Thursday, May 8, 2014

Czech Censuses 1843-1921 part I. - background

Many of you already know them, some of you are probably still afraid of them - Czech census records. They are available online for some of Czech archives - right now only those which cooperate with FamilySearch. Where can you find them? What those records contain? Is information in them correct? I'll try to answer these questions.

Background
First of all, a bit of historical background: First attemps to create census for whole population of Hapsburg monarchy took place during the reign of Empress Marie Terezie (1740-1780). First census took place in 1754 but was very inaccurate. It resulted in a conscription patent which was issued in 1770 - regular censuses were in place after this patent but they were just summaries for villages and towns.

These records were improved into new census in 1843 and 1857 - these were two attemps to create modern census as we know it today. They had many flaws, one of them was that it didn't show those people who were really present in place, but just those who belonged among "domestic" people - servants were counted as domestic in villages they were from etc.

1910 Census of Olešná near Havlíčkův Brod. Stored in district archives in Havlíčkův Brod.

First modern census took place in 1869. The law estabilished 10 years period for censuses - second one took place in 1880, then 1890, 1890, 1900 and 1910. Census in 1910 was the last one which took place in monarchy - next one, in 1921, already took place in Czechoslovak republic which was created in 1918. Then the next one was in 1930, another in 1950 etc. 

Archives
Censuses from 1869 to 1921 are stored in district archives. 1930 census is stored in the National Archives in Prague and is accessible to direct relatives only. Right now only those archives which cooperate with FamilySearch have their censuses online - ie. district archives under Litoměřice, Opava, Třeboň and Zámrsk regional/land archives. It covers number of district archives and most of the censuses are published on the FamilySearch website.

Some of the censuses are also published on the website of archives - Třeboň is well-known and user-friendly. Another is Zámrsk which is quite problematic - it's only in Czech and the website is not providing easy guide to the censuses. It's better to search on FamilySearch website than on Zámrsk website. Litoměřice archives website is currently down but they are preparing censuses in their own system.

Regional division
Now we come to one thing that could cause huge problems. Censuses for Litoměřice region are not divided on clasic district system as we know it today (76 districts plus the capital Prague) but on old court district system. There were many more districts those days - and it's not so easy to find out under which the village belonged.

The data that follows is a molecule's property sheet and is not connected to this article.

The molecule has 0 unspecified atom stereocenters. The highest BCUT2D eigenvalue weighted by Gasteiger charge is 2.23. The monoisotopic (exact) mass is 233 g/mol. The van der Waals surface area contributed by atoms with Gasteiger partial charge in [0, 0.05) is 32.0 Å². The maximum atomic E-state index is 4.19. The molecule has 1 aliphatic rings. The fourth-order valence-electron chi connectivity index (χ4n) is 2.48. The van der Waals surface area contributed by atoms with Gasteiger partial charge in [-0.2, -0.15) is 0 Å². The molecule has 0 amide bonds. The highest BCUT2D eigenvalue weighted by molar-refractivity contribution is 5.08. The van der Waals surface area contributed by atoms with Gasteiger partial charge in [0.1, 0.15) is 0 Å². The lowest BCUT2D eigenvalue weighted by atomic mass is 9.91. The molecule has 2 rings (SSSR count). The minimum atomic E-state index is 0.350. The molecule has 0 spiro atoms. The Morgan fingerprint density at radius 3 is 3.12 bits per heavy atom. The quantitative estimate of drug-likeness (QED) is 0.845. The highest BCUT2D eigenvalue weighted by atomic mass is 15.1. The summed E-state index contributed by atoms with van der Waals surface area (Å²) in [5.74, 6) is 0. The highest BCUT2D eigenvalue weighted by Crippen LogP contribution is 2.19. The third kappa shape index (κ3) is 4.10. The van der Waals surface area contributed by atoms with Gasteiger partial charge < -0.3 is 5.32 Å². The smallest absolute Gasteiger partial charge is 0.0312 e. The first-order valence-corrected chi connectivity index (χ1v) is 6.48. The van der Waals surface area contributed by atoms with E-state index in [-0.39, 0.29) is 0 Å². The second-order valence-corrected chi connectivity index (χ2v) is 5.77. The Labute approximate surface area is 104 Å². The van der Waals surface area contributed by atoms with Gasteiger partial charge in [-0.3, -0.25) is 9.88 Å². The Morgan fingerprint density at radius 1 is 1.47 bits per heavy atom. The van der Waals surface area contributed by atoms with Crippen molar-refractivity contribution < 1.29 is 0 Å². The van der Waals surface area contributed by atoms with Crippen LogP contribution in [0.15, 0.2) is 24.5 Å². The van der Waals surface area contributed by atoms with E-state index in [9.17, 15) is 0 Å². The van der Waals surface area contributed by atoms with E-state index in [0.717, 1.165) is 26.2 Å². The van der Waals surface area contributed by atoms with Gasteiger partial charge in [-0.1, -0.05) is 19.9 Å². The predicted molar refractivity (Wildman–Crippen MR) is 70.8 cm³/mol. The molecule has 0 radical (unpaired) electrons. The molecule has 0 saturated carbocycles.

Litoměřice archives provide lexicon of villages in northern and north-western Bohemia. It's available in English so it's easy to use. Important information for the census is in the column "court district as of 1930" - it's the district you should choose on FamilySearch website.

Other archives are available on current district system so you just have to know which district the village you are searching for belongs.

How to search the censuses
Censuses are divided by village and them by house numbers. The best way (of course) is to know the house number you need. FamilySearch has strange system of naming the archive records but there is one thing you should know - two last numbers of the census archive number on FS website are house numbers.

This example is for Bělušice village in Bílina court district and it tells us that the archive number contains house numbers from 1 to 52 (whole village in this case). Believe me - it's better to know the house number when searching larger villages and town because there are no indices for the censuses and you'll most probably need to go page by page to find your ancestors/relatives if you don't know the house number. And it sometimes means hundreds of pages.

First of all you'll get "Sběrný arch domovní" which contains overview of the house - who is the owner of the house, who are flat owners, how many people live in which flat etc.

Sběrný arch domovní of Bělušice village

Then you get records for houses. The house number is written in the top right corner of the census, each sheet is for one flat - one house could contain more than one flat, there were five or ten flats in large houses. Flat owners name is written in the center of the description (marked by large red "circle" on the image below).


What do the census sheets contain? What information can be gathered? Is it correct or incorrect? What about people who lived somewhere else than where they belonged? These (and probably some more) questions will be answered in part II. - content of the censuses.

3 comments:

  1. Thanks Blanka for part I, looking forward to part 2! Are the 1930 census for Ceske Budejovice aswell as Melnik stored in the National Archives in Prague? Thank you for this great blog, always very helpful and interesting.

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    1. Yes, all census sheets from 1930 are stored in the National Archives in Prague. But it's not accessible to public, there is request-based research done in the 1930 census.

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  2. Blanka, thanks very much for all the new posts the last couple of months! I have a question about the censuses. You said that for 1869 to 1921 they are the district archives. What about 1843 and 1857? If any of my ancestors were counted by a census it was 1843 and maybe 1857 for some of them.

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